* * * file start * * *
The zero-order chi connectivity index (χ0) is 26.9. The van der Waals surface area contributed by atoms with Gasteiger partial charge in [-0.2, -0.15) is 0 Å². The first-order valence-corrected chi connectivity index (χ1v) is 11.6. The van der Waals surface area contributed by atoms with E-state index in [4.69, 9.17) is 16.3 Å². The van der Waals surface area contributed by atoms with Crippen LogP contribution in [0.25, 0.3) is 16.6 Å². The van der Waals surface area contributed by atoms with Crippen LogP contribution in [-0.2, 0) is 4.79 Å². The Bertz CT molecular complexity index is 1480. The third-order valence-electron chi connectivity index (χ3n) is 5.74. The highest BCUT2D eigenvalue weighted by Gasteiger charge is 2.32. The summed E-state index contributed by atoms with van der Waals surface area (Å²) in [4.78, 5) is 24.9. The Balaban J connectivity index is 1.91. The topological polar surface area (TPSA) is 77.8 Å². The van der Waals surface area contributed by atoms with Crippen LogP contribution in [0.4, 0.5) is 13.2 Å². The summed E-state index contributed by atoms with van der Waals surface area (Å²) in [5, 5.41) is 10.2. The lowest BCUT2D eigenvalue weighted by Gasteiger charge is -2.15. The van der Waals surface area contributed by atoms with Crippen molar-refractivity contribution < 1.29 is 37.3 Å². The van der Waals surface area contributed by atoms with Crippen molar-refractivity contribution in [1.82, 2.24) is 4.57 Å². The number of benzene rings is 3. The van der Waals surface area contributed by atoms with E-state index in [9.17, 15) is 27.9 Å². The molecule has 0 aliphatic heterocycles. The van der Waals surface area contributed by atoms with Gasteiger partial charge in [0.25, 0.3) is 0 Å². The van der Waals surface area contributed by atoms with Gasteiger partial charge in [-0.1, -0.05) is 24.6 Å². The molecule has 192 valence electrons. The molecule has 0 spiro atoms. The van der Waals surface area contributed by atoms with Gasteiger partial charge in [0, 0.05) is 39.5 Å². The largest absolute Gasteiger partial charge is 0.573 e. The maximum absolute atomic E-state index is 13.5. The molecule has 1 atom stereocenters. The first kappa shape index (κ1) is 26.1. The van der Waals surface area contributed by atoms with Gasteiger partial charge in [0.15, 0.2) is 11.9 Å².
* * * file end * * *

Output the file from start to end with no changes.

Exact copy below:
The zero-order chi connectivity index (χ0) is 26.9. The van der Waals surface area contributed by atoms with Gasteiger partial charge in [-0.2, -0.15) is 0 Å². The first-order valence-corrected chi connectivity index (χ1v) is 11.6. The van der Waals surface area contributed by atoms with E-state index in [4.69, 9.17) is 16.3 Å². The van der Waals surface area contributed by atoms with Crippen LogP contribution in [0.25, 0.3) is 16.6 Å². The van der Waals surface area contributed by atoms with Crippen LogP contribution in [-0.2, 0) is 4.79 Å². The Bertz CT molecular complexity index is 1480. The third-order valence-electron chi connectivity index (χ3n) is 5.74. The highest BCUT2D eigenvalue weighted by Gasteiger charge is 2.32. The summed E-state index contributed by atoms with van der Waals surface area (Å²) in [4.78, 5) is 24.9. The Balaban J connectivity index is 1.91. The topological polar surface area (TPSA) is 77.8 Å². The van der Waals surface area contributed by atoms with Crippen LogP contribution in [0.4, 0.5) is 13.2 Å². The summed E-state index contributed by atoms with van der Waals surface area (Å²) in [5, 5.41) is 10.2. The lowest BCUT2D eigenvalue weighted by Gasteiger charge is -2.15. The van der Waals surface area contributed by atoms with Crippen molar-refractivity contribution < 1.29 is 37.3 Å². The van der Waals surface area contributed by atoms with Crippen molar-refractivity contribution in [1.82, 2.24) is 4.57 Å². The number of benzene rings is 3. The van der Waals surface area contributed by atoms with E-state index in [9.17, 15) is 27.9 Å². The molecule has 0 aliphatic heterocycles. The van der Waals surface area contributed by atoms with Gasteiger partial charge in [0.25, 0.3) is 0 Å². The van der Waals surface area contributed by atoms with Gasteiger partial charge in [-0.1, -0.05) is 24.6 Å². The molecule has 192 valence electrons. The molecule has 0 spiro atoms. The van der Waals surface area contributed by atoms with Gasteiger partial charge in [0, 0.05) is 39.5 Å². The largest absolute Gasteiger partial charge is 0.573 e. The maximum absolute atomic E-state index is 13.5. The molecule has 1 atom stereocenters. The first kappa shape index (κ1) is 26.1. The van der Waals surface area contributed by atoms with Gasteiger partial charge in [0.15, 0.2) is 11.9 Å².